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[book cover] The Undiscovered Country

Ian Angus

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May 2013

9781927356326 (Paperback)
9781927356333 (PDF)
9781927356340 (ePub)


Cultural Dialectics

Canadian Studies / Philosophy



About the Book

In this sequence of essays, Ian Angus engages with themes of identity, power, and the nation as they emerge in contemporary English Canadian philosophical thought, seeking to prepare the groundwork for a critical theory of neoliberal globalization. The essays are organized into three parts. The opening part offers a nuanced critique of the Hegelian confidence and progressivism that has come to dominate Canadian intellectual life. Through an analysis of the work of several prominent Canadian thinkers, among them Charles Taylor and C. B. Macpherson, Angus suggests that Hegelian frames of reference are inadequate, failing as they do to accommodate the fact of English Canada’s continuing indebtedness to empire. The second part focuses on national identity and political culture, including the role of Canadian studies as a discipline, adapting its critical method to Canadian political culture. The first two parts culminate in the positive articulation, in Part 3, of author’s own conception, one that is at once more utopian and more tragic than that of the first two parts. Here, Angus develops the concept of locative thought—the thinking of a people who have undergone dispossession, “of a people seeking its place and therefore of a people that has not yet found its place.”


About the Authors

Ian Angus is currently professor of humanities at Simon Fraser University. He has written several books on contemporary philosophy and communication, as well as on English Canadian social and political thought, among them A Border Within: National Identity, Cultural Plurality and Wilderness and Identity and Justice. He is also the author of the more popularly oriented Emergent Publics: An Essay on Social Movements and Democracy and Love the Questions: University Education and Enlightenment. He lives in East Vancouver with his wife and daughter.



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Copyright: This work is licensed under a Creative Commons License (CC BY-NC-ND 2.5 CA). It may be reproduced for non-commercial purposes, provided that the original author is credited.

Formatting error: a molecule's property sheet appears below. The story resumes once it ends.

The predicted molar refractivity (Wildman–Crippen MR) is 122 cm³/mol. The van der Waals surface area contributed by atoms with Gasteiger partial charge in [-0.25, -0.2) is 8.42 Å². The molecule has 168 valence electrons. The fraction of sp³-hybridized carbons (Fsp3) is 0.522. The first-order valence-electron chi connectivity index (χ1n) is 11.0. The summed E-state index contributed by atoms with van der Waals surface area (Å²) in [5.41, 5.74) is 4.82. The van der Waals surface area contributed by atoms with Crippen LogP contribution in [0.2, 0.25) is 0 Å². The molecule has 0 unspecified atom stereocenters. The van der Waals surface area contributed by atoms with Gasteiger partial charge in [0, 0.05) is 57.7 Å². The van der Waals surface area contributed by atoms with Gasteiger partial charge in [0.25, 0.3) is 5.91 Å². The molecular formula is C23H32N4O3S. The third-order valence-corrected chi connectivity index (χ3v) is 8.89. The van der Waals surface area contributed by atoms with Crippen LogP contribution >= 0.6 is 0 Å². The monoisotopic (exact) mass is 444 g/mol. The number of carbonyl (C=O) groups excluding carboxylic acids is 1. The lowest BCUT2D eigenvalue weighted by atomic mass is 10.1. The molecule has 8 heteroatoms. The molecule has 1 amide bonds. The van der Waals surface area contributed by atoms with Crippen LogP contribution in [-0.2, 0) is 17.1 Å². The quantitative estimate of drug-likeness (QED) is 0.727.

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Select a Chapter

DownloadFront Matter

DownloadTable of Contents


Part I.  The Dominant Hegelianism of Canadian Intellectual Life

Download1. Introduction: The Instituting Polemos of English Canadian Culture

Download2. Charles Taylor’s Account of Modernity

Download3. James Doull and the Philosophic Task of Our Time

Download4. C.B. Macpherson’s Developmental Liberalism

Download5. Athens and Jerusalem? Philosophy and Religion in George Grant’s Thought

Part II.  Is Canada a Nation?

Download6. Introduction: National Identity as Solidarity

Download7. Winthrop Pickard Bell on the Idea of a Nation

Download8. Canadian Studies: Retrospect and Prospect

เกมส์ยิงปลาออนไลน์Download9. Gad Horowitz and the Political Culture of English Canada

Download10. Empire, Border, Place: A Critique of Hardt and Negri’s Concept of Empire

Download11. The Difference Between Canadian and American Political Cultures Revisited

Part III.  Locative Thought

Download12. Introduction: Philosophy, Culture, Critique

Download13. Social Movements Versus the Global Neoliberal Regime

Download14. Continuing Dispossession: Clearances as a Literary and Philosophical Theme

DownloadAppendix 1. Jean-Philippe Warren, “Are Multiple Nations the Solution? An Interview with Ian Angus”

DownloadAppendix 2. Bob Hanke, “Conversation on the University: An Interview with Ian Angus”


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“Angus spends the first six chapters looking at the role Hegel plays in the work of Charles Taylor, James Doull, C.B. Macpherson, and George Grant. Whilst this might seem alarming to those of us who have lapsed in our attention to Hegel, the persistent reader gains immeasurably from the kinds of critique this angle produces. Angus is particularly good when it comes to notions of identity and inequality addressed in each thinker’s work, building his own conceptions of ‘complementary egalitarianism’ and the ‘emancipation of the propertyless’.”

—Will Smith, British Journal of Canadian Studies, Vol. 27, No. 2